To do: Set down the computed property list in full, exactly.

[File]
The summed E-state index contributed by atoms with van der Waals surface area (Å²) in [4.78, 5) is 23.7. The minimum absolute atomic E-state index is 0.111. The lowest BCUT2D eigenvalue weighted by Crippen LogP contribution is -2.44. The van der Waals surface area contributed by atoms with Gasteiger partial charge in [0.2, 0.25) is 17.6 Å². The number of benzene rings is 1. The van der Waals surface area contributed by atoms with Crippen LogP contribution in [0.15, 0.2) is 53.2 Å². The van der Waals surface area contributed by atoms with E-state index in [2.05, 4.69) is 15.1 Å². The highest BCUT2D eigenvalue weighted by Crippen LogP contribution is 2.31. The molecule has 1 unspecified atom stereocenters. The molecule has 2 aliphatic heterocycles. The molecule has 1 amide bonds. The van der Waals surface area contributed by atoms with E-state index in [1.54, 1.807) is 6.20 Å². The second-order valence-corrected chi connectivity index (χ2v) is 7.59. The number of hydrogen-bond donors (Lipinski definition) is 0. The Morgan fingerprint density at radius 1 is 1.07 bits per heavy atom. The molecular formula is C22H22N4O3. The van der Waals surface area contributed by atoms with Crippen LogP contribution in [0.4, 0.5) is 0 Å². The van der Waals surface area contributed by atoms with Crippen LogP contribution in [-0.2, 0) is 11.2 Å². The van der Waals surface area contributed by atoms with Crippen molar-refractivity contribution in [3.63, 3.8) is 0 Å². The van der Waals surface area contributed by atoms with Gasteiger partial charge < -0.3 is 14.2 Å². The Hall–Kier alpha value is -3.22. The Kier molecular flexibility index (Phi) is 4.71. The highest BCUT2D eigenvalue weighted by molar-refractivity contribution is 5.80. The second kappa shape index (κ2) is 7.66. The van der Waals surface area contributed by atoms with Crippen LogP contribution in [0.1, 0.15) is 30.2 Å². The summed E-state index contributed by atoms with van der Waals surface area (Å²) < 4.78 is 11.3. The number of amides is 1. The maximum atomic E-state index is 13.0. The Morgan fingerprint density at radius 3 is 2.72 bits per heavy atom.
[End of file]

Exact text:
The summed E-state index contributed by atoms with van der Waals surface area (Å²) in [4.78, 5) is 23.7. The minimum absolute atomic E-state index is 0.111. The lowest BCUT2D eigenvalue weighted by Crippen LogP contribution is -2.44. The van der Waals surface area contributed by atoms with Gasteiger partial charge in [0.2, 0.25) is 17.6 Å². The number of benzene rings is 1. The van der Waals surface area contributed by atoms with Crippen LogP contribution in [0.15, 0.2) is 53.2 Å². The van der Waals surface area contributed by atoms with E-state index in [2.05, 4.69) is 15.1 Å². The highest BCUT2D eigenvalue weighted by Crippen LogP contribution is 2.31. The molecule has 1 unspecified atom stereocenters. The molecule has 2 aliphatic heterocycles. The molecule has 1 amide bonds. The van der Waals surface area contributed by atoms with E-state index in [1.54, 1.807) is 6.20 Å². The second-order valence-corrected chi connectivity index (χ2v) is 7.59. The number of hydrogen-bond donors (Lipinski definition) is 0. The Morgan fingerprint density at radius 1 is 1.07 bits per heavy atom. The molecular formula is C22H22N4O3. The van der Waals surface area contributed by atoms with Crippen LogP contribution in [0.4, 0.5) is 0 Å². The van der Waals surface area contributed by atoms with Crippen LogP contribution in [-0.2, 0) is 11.2 Å². The van der Waals surface area contributed by atoms with Crippen molar-refractivity contribution in [3.63, 3.8) is 0 Å². The van der Waals surface area contributed by atoms with Gasteiger partial charge < -0.3 is 14.2 Å². The Hall–Kier alpha value is -3.22. The Kier molecular flexibility index (Phi) is 4.71. The highest BCUT2D eigenvalue weighted by molar-refractivity contribution is 5.80. The second kappa shape index (κ2) is 7.66. The van der Waals surface area contributed by atoms with Crippen LogP contribution in [0.1, 0.15) is 30.2 Å². The summed E-state index contributed by atoms with van der Waals surface area (Å²) < 4.78 is 11.3. The number of amides is 1. The maximum atomic E-state index is 13.0. The Morgan fingerprint density at radius 3 is 2.72 bits per heavy atom.